Of Opiates, TV, and Books


2015-08 PicI used to read a lot as a child and teenager. The amount of reading required of elementary, middle and high school never overloaded me enough to take away my pleasure. College, on the other hand, nearly beat the love of reading out of me. After studying the number of textbooks required of a full-time college schedule, the last thing I wanted to do was read – even if for pleasure.

When I started working after college, I found a way to fan the sparks of the dying fire that used to be my passion for reading. Since I took the bus to and from work, I used that time to start reading for pleasure again. I even mastered the art of reading while standing up, hanging on for dear life, while the bus went through endless cycles of stopping and starting.

As my fortunes rose in the form of added responsibility at work, my schedule became more unpredictable and wouldn’t accommodate taking the bus anymore. The increase in duties went hand in hand with an increase in the amount of reading required for work. Reading on the job started taking over just like textbooks had in college and my enthusiasm for reading waned again.

Vacations have helped to keep the fire burning. I always start a new book while on vacation and if I don’t finish reading it before I come home, the fun of the vacation continues until I get to the end of the book.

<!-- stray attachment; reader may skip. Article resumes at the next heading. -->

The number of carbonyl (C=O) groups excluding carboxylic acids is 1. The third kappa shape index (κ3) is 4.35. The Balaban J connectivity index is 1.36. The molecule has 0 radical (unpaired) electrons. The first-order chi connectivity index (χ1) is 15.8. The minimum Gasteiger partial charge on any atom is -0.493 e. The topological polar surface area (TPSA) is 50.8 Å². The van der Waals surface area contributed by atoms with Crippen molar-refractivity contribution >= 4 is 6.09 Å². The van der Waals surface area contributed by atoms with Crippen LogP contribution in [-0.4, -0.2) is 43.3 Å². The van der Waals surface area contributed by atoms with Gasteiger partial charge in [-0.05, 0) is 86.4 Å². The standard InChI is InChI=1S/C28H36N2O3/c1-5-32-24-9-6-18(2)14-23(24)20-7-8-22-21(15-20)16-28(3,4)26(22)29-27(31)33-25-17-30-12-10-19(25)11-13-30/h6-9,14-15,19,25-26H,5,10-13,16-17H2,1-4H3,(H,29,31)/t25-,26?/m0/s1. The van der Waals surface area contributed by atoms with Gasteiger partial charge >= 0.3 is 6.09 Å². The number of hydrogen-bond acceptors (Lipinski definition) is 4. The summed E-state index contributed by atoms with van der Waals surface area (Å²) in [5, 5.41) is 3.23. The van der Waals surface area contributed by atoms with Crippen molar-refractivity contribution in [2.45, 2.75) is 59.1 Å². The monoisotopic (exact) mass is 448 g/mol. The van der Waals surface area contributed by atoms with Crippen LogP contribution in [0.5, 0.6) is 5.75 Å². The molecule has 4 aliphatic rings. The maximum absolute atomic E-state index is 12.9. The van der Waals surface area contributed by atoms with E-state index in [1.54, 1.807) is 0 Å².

I don’t watch a lot of television. Even so, I use it like many others do – to chill out at the end of a busy day. At the beginning of the year, I found myself utterly bored with everything on TV – and I mean everything. Usually, I can find something to watch to relax with before I go to bed, but nothing fits the bill anymore. New shows don’t interest me and reruns of old favorites feel done to death. The void left is palpable. That makes me sound like a crack addict without a fix and the truth is that is how I feel.

One of my favorite Calvin and Hobbes cartoons is where Calvin is reading from a book and he says, “It says here that ‘religion is the opiate of the masses.’ …What do you suppose that means?” In the next frame there’s a picture of a TV ‘thinking’ this response, “It means Karl Marx hadn’t seen anything yet.” Had I been victim to the intoxicating allure of television all these years and kidding myself that I could take it or leave it? Like an alcoholic who has a moment of clarity during a dry spell, I saw that I had to put the ‘cup of television’ down and take a new path to sobriety and I vowed the path would be paved with books. The path hasn’t been easy.